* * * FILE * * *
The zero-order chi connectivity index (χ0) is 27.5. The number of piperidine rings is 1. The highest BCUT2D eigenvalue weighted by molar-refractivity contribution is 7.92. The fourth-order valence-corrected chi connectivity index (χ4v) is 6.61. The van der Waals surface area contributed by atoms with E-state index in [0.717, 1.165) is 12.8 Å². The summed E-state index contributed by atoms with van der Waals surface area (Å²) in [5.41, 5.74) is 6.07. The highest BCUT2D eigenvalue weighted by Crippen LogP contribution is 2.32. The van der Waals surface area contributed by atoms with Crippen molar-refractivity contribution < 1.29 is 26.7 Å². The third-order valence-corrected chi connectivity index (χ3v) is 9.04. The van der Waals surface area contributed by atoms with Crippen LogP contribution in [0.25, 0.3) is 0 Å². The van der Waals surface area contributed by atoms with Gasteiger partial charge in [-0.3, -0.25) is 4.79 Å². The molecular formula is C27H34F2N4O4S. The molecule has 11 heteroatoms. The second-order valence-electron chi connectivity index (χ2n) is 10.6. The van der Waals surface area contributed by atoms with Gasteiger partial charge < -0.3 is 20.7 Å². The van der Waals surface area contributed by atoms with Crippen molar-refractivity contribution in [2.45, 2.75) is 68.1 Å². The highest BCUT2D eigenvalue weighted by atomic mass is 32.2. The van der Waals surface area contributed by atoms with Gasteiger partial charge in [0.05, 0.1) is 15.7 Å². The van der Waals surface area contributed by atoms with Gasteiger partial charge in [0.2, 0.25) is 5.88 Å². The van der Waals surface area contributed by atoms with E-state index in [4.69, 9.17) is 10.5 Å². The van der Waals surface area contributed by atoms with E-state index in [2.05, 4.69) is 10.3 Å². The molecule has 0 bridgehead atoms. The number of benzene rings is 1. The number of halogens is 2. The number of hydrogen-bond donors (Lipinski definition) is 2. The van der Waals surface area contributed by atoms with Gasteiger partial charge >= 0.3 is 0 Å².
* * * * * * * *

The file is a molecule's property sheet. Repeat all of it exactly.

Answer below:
The zero-order chi connectivity index (χ0) is 27.5. The number of piperidine rings is 1. The highest BCUT2D eigenvalue weighted by molar-refractivity contribution is 7.92. The fourth-order valence-corrected chi connectivity index (χ4v) is 6.61. The van der Waals surface area contributed by atoms with E-state index in [0.717, 1.165) is 12.8 Å². The summed E-state index contributed by atoms with van der Waals surface area (Å²) in [5.41, 5.74) is 6.07. The highest BCUT2D eigenvalue weighted by Crippen LogP contribution is 2.32. The van der Waals surface area contributed by atoms with Crippen molar-refractivity contribution < 1.29 is 26.7 Å². The third-order valence-corrected chi connectivity index (χ3v) is 9.04. The van der Waals surface area contributed by atoms with Crippen LogP contribution in [0.25, 0.3) is 0 Å². The van der Waals surface area contributed by atoms with Gasteiger partial charge in [-0.3, -0.25) is 4.79 Å². The molecular formula is C27H34F2N4O4S. The molecule has 11 heteroatoms. The second-order valence-electron chi connectivity index (χ2n) is 10.6. The van der Waals surface area contributed by atoms with Gasteiger partial charge < -0.3 is 20.7 Å². The van der Waals surface area contributed by atoms with Crippen molar-refractivity contribution in [2.45, 2.75) is 68.1 Å². The highest BCUT2D eigenvalue weighted by atomic mass is 32.2. The van der Waals surface area contributed by atoms with Gasteiger partial charge in [0.05, 0.1) is 15.7 Å². The van der Waals surface area contributed by atoms with Gasteiger partial charge in [0.2, 0.25) is 5.88 Å². The van der Waals surface area contributed by atoms with E-state index in [4.69, 9.17) is 10.5 Å². The van der Waals surface area contributed by atoms with E-state index in [2.05, 4.69) is 10.3 Å². The molecule has 0 bridgehead atoms. The number of benzene rings is 1. The number of halogens is 2. The number of hydrogen-bond donors (Lipinski definition) is 2. The van der Waals surface area contributed by atoms with Gasteiger partial charge >= 0.3 is 0 Å².